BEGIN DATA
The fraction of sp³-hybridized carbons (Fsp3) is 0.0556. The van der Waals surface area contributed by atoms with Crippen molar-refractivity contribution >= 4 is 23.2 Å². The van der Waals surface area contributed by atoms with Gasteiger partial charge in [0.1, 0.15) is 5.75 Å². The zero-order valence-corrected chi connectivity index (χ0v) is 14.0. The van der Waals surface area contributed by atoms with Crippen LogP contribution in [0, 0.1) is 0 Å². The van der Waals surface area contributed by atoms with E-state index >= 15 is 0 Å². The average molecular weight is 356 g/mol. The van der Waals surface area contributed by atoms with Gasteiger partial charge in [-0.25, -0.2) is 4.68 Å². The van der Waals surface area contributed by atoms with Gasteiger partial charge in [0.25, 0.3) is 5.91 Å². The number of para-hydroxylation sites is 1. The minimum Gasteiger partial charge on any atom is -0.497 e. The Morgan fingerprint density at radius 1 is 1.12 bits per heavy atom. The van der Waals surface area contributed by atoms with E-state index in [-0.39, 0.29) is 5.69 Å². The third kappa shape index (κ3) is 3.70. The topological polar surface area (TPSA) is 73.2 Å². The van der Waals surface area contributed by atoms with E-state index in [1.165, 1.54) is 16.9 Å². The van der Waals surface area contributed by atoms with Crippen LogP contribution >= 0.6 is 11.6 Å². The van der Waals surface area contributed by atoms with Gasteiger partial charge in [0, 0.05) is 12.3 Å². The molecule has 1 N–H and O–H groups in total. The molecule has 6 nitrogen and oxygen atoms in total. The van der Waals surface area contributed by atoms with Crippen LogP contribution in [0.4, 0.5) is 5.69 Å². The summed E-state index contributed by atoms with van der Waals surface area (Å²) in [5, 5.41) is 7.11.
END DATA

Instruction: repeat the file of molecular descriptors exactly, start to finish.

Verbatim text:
The fraction of sp³-hybridized carbons (Fsp3) is 0.0556. The van der Waals surface area contributed by atoms with Crippen molar-refractivity contribution >= 4 is 23.2 Å². The van der Waals surface area contributed by atoms with Gasteiger partial charge in [0.1, 0.15) is 5.75 Å². The zero-order valence-corrected chi connectivity index (χ0v) is 14.0. The van der Waals surface area contributed by atoms with Crippen LogP contribution in [0, 0.1) is 0 Å². The van der Waals surface area contributed by atoms with E-state index >= 15 is 0 Å². The average molecular weight is 356 g/mol. The van der Waals surface area contributed by atoms with Gasteiger partial charge in [-0.25, -0.2) is 4.68 Å². The van der Waals surface area contributed by atoms with Gasteiger partial charge in [0.25, 0.3) is 5.91 Å². The number of para-hydroxylation sites is 1. The minimum Gasteiger partial charge on any atom is -0.497 e. The Morgan fingerprint density at radius 1 is 1.12 bits per heavy atom. The van der Waals surface area contributed by atoms with E-state index in [-0.39, 0.29) is 5.69 Å². The third kappa shape index (κ3) is 3.70. The topological polar surface area (TPSA) is 73.2 Å². The van der Waals surface area contributed by atoms with E-state index in [1.165, 1.54) is 16.9 Å². The van der Waals surface area contributed by atoms with Crippen LogP contribution >= 0.6 is 11.6 Å². The van der Waals surface area contributed by atoms with Gasteiger partial charge in [0, 0.05) is 12.3 Å². The molecule has 1 N–H and O–H groups in total. The molecule has 6 nitrogen and oxygen atoms in total. The van der Waals surface area contributed by atoms with Crippen LogP contribution in [0.4, 0.5) is 5.69 Å². The summed E-state index contributed by atoms with van der Waals surface area (Å²) in [5, 5.41) is 7.11.